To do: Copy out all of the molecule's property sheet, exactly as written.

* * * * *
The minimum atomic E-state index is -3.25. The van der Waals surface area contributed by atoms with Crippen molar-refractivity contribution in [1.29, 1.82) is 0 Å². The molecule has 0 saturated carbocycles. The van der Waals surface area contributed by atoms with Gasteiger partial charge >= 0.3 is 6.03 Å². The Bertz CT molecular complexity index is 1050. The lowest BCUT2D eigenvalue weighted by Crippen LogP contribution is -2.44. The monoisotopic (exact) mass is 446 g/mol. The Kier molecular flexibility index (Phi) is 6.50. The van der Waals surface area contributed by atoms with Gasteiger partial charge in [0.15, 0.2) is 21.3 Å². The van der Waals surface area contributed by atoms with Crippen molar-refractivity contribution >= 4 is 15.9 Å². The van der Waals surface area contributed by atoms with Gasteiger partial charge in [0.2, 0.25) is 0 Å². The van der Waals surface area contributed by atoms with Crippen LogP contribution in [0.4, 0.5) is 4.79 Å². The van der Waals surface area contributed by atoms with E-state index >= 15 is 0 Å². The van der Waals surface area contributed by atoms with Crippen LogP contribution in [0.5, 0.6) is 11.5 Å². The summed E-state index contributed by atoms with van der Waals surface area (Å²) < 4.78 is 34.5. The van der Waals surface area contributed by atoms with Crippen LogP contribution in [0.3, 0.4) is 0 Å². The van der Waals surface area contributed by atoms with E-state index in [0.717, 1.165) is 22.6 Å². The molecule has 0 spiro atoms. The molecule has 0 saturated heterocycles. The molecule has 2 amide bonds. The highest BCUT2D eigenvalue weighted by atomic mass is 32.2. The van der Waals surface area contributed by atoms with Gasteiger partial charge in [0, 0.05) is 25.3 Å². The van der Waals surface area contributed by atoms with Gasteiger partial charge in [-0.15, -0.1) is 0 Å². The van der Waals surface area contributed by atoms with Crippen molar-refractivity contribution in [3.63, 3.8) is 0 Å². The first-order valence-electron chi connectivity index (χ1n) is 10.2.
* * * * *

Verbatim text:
The minimum atomic E-state index is -3.25. The van der Waals surface area contributed by atoms with Crippen molar-refractivity contribution in [1.29, 1.82) is 0 Å². The molecule has 0 saturated carbocycles. The van der Waals surface area contributed by atoms with Gasteiger partial charge >= 0.3 is 6.03 Å². The Bertz CT molecular complexity index is 1050. The lowest BCUT2D eigenvalue weighted by Crippen LogP contribution is -2.44. The monoisotopic (exact) mass is 446 g/mol. The Kier molecular flexibility index (Phi) is 6.50. The van der Waals surface area contributed by atoms with Gasteiger partial charge in [0.15, 0.2) is 21.3 Å². The van der Waals surface area contributed by atoms with Crippen molar-refractivity contribution >= 4 is 15.9 Å². The van der Waals surface area contributed by atoms with Gasteiger partial charge in [0.2, 0.25) is 0 Å². The van der Waals surface area contributed by atoms with Crippen LogP contribution in [0.4, 0.5) is 4.79 Å². The van der Waals surface area contributed by atoms with E-state index >= 15 is 0 Å². The van der Waals surface area contributed by atoms with Crippen LogP contribution in [0.5, 0.6) is 11.5 Å². The summed E-state index contributed by atoms with van der Waals surface area (Å²) < 4.78 is 34.5. The van der Waals surface area contributed by atoms with Crippen LogP contribution in [0.3, 0.4) is 0 Å². The van der Waals surface area contributed by atoms with E-state index in [0.717, 1.165) is 22.6 Å². The molecule has 0 spiro atoms. The molecule has 0 saturated heterocycles. The molecule has 2 amide bonds. The highest BCUT2D eigenvalue weighted by atomic mass is 32.2. The van der Waals surface area contributed by atoms with Gasteiger partial charge in [0, 0.05) is 25.3 Å². The van der Waals surface area contributed by atoms with Gasteiger partial charge in [-0.15, -0.1) is 0 Å². The van der Waals surface area contributed by atoms with Crippen molar-refractivity contribution in [3.63, 3.8) is 0 Å². The first-order valence-electron chi connectivity index (χ1n) is 10.2.